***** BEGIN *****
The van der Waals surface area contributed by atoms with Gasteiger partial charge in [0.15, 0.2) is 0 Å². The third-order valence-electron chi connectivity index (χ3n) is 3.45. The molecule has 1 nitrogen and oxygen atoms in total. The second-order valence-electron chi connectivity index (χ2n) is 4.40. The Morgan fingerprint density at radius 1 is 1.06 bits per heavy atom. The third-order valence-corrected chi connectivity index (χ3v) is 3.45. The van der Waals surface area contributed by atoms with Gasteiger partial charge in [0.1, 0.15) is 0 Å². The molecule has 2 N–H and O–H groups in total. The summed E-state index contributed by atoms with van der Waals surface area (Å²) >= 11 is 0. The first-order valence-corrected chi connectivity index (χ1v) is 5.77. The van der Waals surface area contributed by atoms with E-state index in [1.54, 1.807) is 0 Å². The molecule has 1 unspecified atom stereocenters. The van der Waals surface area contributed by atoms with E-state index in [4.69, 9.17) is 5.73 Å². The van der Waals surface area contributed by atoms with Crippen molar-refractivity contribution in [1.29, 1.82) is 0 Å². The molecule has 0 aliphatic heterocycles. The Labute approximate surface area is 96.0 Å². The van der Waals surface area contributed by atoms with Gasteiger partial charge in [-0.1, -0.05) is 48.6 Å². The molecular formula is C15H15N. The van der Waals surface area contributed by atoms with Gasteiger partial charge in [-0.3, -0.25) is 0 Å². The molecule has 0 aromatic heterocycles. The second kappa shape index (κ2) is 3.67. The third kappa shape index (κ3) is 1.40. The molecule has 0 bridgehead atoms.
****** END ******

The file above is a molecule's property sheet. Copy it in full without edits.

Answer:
The van der Waals surface area contributed by atoms with Gasteiger partial charge in [0.15, 0.2) is 0 Å². The third-order valence-electron chi connectivity index (χ3n) is 3.45. The molecule has 1 nitrogen and oxygen atoms in total. The second-order valence-electron chi connectivity index (χ2n) is 4.40. The Morgan fingerprint density at radius 1 is 1.06 bits per heavy atom. The third-order valence-corrected chi connectivity index (χ3v) is 3.45. The van der Waals surface area contributed by atoms with Gasteiger partial charge in [0.1, 0.15) is 0 Å². The molecule has 2 N–H and O–H groups in total. The summed E-state index contributed by atoms with van der Waals surface area (Å²) >= 11 is 0. The first-order valence-corrected chi connectivity index (χ1v) is 5.77. The van der Waals surface area contributed by atoms with E-state index in [1.54, 1.807) is 0 Å². The molecule has 1 unspecified atom stereocenters. The van der Waals surface area contributed by atoms with E-state index in [4.69, 9.17) is 5.73 Å². The van der Waals surface area contributed by atoms with Crippen molar-refractivity contribution in [1.29, 1.82) is 0 Å². The molecule has 0 aliphatic heterocycles. The Labute approximate surface area is 96.0 Å². The van der Waals surface area contributed by atoms with Gasteiger partial charge in [-0.1, -0.05) is 48.6 Å². The molecular formula is C15H15N. The van der Waals surface area contributed by atoms with Gasteiger partial charge in [-0.3, -0.25) is 0 Å². The molecule has 0 aromatic heterocycles. The second kappa shape index (κ2) is 3.67. The third kappa shape index (κ3) is 1.40. The molecule has 0 bridgehead atoms.